It is generally well-understood that smoking cigarettes exacerbates symptoms of psoriasis. But recent study results clarify and strengthen the link between smoking and the development of psoriatic lesions.
It’s generally well-understood that smoking cigarettes exacerbates symptoms of psoriasis. But a study in the Polish population, published in PostÄ™py, clarifies and strengthens the link between smoking and the development of psoriatic lesions.
“The presence of the same genetic predisposition is not sufficient for the development of psoriasis,” the study authors note. “Provocative factors that initiate a cascade of immune disorders play an important role in the formation of lesions.” Smoking is key among them.
Smoking releases large amounts of free radicals that stimulate cell signaling pathways active in psoriasis, regardless of cytokines, including mitogen-activated protein kinase (MAPK), nuclear factor-B (NF-B), Janus kinase and JAK-STAT pathways. Nicotine present in cigarettes also stimulates dendritic cells, macrophages and keratinocytes, releasing cytokines including tumor necrosis factor (TNF), Interleukin-6, and others. Smoking can also increase the expression of certain genes that can lead to psoriasis.
The current study included 62 patients with psoriasis aged 30 to 49 years, including 29 smokers (9 women and 20 men) treated at the out-patient clinic and the Department of Dermatology, Municipal Hospital in Olsztyn, Poland. The control group consisted of 861 people from a large Polish population study (NATPOL) conducted in 2011. Smoking frequency, body mass index (BMI), waist circumference, and blood pressure were also examined. Dermatological examination assessed the severity of psoriasis.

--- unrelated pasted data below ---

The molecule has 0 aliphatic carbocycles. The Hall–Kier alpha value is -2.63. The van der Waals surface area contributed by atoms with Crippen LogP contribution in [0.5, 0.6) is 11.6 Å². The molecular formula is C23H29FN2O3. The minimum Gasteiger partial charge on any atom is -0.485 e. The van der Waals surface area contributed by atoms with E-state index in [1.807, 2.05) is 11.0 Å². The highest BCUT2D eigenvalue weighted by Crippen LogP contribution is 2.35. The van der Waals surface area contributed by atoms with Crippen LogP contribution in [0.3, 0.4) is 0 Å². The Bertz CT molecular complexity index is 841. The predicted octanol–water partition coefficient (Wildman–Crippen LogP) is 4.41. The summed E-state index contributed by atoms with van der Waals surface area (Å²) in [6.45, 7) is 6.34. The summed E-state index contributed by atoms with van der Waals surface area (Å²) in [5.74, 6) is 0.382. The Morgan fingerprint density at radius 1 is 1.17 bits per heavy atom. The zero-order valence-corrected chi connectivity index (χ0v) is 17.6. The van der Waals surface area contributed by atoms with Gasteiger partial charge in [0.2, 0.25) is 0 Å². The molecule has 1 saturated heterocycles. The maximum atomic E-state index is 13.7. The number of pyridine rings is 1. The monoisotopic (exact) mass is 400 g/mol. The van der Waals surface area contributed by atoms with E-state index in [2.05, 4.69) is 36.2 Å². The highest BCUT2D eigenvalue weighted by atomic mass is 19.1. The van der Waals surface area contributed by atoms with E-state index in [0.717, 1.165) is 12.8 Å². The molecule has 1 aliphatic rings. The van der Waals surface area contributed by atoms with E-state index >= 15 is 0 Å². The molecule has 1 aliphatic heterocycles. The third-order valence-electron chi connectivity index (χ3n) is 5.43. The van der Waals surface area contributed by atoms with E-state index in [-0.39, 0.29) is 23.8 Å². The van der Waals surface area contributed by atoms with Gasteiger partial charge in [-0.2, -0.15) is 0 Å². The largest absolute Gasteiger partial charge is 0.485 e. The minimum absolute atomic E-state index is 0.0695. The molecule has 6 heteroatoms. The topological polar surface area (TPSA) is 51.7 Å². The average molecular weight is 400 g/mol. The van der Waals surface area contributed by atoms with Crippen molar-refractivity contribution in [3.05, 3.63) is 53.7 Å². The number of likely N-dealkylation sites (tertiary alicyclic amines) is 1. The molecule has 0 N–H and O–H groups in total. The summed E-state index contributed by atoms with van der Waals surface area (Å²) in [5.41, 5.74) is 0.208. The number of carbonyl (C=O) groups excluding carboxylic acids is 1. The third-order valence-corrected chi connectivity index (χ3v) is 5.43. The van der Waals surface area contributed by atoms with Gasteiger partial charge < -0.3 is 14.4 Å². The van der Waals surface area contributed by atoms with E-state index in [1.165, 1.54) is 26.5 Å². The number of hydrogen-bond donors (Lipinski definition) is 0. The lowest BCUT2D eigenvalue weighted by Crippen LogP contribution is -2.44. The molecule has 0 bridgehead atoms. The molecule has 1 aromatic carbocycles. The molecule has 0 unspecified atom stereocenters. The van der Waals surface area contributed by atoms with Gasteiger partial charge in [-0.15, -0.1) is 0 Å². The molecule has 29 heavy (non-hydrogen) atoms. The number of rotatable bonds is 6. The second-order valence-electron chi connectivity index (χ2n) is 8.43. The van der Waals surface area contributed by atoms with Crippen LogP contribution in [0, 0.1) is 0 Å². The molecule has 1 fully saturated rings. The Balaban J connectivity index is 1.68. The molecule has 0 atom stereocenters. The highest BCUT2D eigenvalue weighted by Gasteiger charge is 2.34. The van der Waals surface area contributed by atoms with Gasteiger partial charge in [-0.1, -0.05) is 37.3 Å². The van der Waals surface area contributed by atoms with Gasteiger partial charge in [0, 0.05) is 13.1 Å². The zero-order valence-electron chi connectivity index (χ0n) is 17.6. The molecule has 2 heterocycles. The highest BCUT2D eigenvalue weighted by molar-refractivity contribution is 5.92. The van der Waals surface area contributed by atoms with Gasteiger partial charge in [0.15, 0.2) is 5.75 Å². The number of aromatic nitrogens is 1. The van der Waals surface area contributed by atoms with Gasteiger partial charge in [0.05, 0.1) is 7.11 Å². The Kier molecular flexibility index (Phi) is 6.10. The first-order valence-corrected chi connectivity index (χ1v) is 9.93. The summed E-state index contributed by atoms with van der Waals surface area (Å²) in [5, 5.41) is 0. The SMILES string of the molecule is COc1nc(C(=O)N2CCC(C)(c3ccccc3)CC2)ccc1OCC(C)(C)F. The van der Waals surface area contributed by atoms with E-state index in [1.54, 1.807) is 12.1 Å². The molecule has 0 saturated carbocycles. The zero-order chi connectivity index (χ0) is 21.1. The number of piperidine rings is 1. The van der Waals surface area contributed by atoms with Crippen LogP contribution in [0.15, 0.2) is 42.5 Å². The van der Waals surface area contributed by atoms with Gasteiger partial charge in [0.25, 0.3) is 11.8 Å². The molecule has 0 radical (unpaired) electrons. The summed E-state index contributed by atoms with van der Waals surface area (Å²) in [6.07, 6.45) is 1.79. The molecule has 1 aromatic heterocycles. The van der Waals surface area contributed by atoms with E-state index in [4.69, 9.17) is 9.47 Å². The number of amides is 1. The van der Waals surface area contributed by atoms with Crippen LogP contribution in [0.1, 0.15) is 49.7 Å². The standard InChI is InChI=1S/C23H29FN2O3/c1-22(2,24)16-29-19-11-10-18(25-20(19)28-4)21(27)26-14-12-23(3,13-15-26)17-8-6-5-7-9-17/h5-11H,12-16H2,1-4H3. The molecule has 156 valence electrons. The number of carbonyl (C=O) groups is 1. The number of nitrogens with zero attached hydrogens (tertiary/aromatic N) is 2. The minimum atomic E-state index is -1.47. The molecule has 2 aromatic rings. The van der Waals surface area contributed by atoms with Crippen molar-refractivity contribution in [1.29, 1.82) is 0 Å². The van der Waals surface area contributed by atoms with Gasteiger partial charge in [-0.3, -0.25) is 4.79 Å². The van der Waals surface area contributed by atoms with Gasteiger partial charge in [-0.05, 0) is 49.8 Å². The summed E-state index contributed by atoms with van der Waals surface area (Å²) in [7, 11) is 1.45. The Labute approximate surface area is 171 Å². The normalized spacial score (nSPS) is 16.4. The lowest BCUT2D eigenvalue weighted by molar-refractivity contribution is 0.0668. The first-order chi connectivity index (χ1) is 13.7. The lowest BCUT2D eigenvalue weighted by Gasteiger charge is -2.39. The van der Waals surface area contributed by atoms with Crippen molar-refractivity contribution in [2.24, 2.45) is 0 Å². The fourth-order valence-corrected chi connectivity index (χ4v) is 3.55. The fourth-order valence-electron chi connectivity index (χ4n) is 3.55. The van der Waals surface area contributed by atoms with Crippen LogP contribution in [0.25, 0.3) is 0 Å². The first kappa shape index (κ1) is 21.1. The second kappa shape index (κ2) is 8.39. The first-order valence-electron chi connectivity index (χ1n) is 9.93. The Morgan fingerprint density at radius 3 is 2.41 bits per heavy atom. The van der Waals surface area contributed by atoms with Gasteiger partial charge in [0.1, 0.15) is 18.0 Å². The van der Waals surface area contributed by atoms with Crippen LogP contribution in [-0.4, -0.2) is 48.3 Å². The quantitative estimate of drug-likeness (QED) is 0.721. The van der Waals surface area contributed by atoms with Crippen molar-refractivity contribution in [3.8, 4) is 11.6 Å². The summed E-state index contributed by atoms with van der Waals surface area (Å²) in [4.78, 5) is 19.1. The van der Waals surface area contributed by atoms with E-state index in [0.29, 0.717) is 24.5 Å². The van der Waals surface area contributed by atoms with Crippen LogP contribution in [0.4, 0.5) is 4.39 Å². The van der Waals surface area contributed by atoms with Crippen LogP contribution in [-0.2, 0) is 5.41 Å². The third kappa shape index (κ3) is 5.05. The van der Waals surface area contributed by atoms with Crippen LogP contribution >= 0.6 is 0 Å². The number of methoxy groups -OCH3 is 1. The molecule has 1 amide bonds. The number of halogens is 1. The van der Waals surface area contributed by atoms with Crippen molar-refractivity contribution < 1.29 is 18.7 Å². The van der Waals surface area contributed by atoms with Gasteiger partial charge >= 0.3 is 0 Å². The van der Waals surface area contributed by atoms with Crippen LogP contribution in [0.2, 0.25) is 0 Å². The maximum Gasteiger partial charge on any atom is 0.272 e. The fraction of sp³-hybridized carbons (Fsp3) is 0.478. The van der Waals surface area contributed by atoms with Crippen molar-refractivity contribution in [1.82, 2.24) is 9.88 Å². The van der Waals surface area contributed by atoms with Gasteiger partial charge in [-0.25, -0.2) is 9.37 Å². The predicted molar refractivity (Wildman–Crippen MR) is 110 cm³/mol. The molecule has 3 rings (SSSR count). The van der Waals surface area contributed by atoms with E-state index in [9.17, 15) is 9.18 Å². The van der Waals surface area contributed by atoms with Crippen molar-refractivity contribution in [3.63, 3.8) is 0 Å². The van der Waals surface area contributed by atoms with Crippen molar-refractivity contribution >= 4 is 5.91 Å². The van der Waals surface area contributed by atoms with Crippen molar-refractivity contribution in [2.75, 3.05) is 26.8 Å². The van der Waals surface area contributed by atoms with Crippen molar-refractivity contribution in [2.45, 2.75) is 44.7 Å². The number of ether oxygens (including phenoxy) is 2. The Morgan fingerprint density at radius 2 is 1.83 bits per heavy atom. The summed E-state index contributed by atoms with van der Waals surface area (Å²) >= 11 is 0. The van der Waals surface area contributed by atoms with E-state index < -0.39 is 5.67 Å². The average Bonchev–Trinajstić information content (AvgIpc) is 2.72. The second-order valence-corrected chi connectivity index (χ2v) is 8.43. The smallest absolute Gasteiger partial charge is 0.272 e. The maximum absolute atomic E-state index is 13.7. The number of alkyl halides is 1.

Assessment of smoking in the study group was compared to the NATPOL 2011 control group. Patients with psoriasis are more likely to smoke cigarettes compared to the NATPOL 2011 control group. These differences were also found considering patients’ gender: the frequency of smoking is 25% higher in males with psoriasis. No correlations were found in the groups with metabolic syndrome and psoriasis.
”Nicotine addiction may initiate psoriasis in genetically predisposed individuals and influences the disease severity,” the study authors observed. “[Earlier research had shown that] the risk increases with the number of cigarettes smoked daily and is higher in women than men: it is about 2.5 to 3.3 times higher among women who smoke more than 20 cigarettes per day and about 1.7 times higher among smoking men. Our own research showed a higher percentage of people addicted to smoking among patients with psoriasis, especially in males.”
The authors also noted an interesting correlation between smokers and those who abuse alcohol in the psoriasis population. “It should be noted that psoriasis can have an impact on self-esteem and suffering from the disease can cause stress and the patients are more likely to turn to alcohol and cigarettes.”